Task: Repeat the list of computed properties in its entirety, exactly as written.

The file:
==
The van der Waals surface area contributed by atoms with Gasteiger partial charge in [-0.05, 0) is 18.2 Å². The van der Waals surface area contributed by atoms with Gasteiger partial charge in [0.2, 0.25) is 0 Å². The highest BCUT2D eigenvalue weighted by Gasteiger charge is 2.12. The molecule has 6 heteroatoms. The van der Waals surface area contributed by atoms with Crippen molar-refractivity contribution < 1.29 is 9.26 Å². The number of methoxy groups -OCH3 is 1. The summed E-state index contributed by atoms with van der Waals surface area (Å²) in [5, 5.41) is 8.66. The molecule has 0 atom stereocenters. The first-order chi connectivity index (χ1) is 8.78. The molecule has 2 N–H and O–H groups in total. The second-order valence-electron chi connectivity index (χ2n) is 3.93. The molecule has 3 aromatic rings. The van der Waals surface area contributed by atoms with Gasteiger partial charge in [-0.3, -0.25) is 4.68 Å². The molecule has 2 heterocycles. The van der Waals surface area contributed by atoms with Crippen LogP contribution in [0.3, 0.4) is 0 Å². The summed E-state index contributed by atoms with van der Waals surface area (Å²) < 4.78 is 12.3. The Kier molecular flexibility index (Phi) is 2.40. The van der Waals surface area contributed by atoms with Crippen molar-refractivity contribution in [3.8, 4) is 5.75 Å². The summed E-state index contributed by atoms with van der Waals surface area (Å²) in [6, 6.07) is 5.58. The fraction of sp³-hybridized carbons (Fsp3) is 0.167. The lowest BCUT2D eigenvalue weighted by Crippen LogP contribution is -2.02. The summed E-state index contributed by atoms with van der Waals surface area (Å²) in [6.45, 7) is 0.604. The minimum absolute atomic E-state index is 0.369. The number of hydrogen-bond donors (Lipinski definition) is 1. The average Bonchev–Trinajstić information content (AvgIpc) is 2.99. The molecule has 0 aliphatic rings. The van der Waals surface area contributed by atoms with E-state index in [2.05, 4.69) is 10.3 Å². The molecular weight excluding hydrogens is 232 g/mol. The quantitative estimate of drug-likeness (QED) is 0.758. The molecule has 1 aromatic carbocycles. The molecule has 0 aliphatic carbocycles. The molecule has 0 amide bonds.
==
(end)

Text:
The van der Waals surface area contributed by atoms with Gasteiger partial charge in [-0.05, 0) is 18.2 Å². The van der Waals surface area contributed by atoms with Gasteiger partial charge in [0.2, 0.25) is 0 Å². The highest BCUT2D eigenvalue weighted by Gasteiger charge is 2.12. The molecule has 6 heteroatoms. The van der Waals surface area contributed by atoms with Crippen molar-refractivity contribution < 1.29 is 9.26 Å². The number of methoxy groups -OCH3 is 1. The summed E-state index contributed by atoms with van der Waals surface area (Å²) in [5, 5.41) is 8.66. The molecule has 0 atom stereocenters. The first-order chi connectivity index (χ1) is 8.78. The molecule has 2 N–H and O–H groups in total. The second-order valence-electron chi connectivity index (χ2n) is 3.93. The molecule has 3 aromatic rings. The van der Waals surface area contributed by atoms with Gasteiger partial charge in [-0.3, -0.25) is 4.68 Å². The molecule has 2 heterocycles. The van der Waals surface area contributed by atoms with Crippen LogP contribution in [0.3, 0.4) is 0 Å². The summed E-state index contributed by atoms with van der Waals surface area (Å²) < 4.78 is 12.3. The Kier molecular flexibility index (Phi) is 2.40. The van der Waals surface area contributed by atoms with Crippen molar-refractivity contribution in [3.8, 4) is 5.75 Å². The summed E-state index contributed by atoms with van der Waals surface area (Å²) in [6, 6.07) is 5.58. The fraction of sp³-hybridized carbons (Fsp3) is 0.167. The lowest BCUT2D eigenvalue weighted by Crippen LogP contribution is -2.02. The summed E-state index contributed by atoms with van der Waals surface area (Å²) in [6.45, 7) is 0.604. The minimum absolute atomic E-state index is 0.369. The number of hydrogen-bond donors (Lipinski definition) is 1. The average Bonchev–Trinajstić information content (AvgIpc) is 2.99. The molecule has 0 aliphatic rings. The van der Waals surface area contributed by atoms with E-state index in [2.05, 4.69) is 10.3 Å². The molecular weight excluding hydrogens is 232 g/mol. The quantitative estimate of drug-likeness (QED) is 0.758. The molecule has 1 aromatic carbocycles. The molecule has 0 aliphatic carbocycles. The molecule has 0 amide bonds.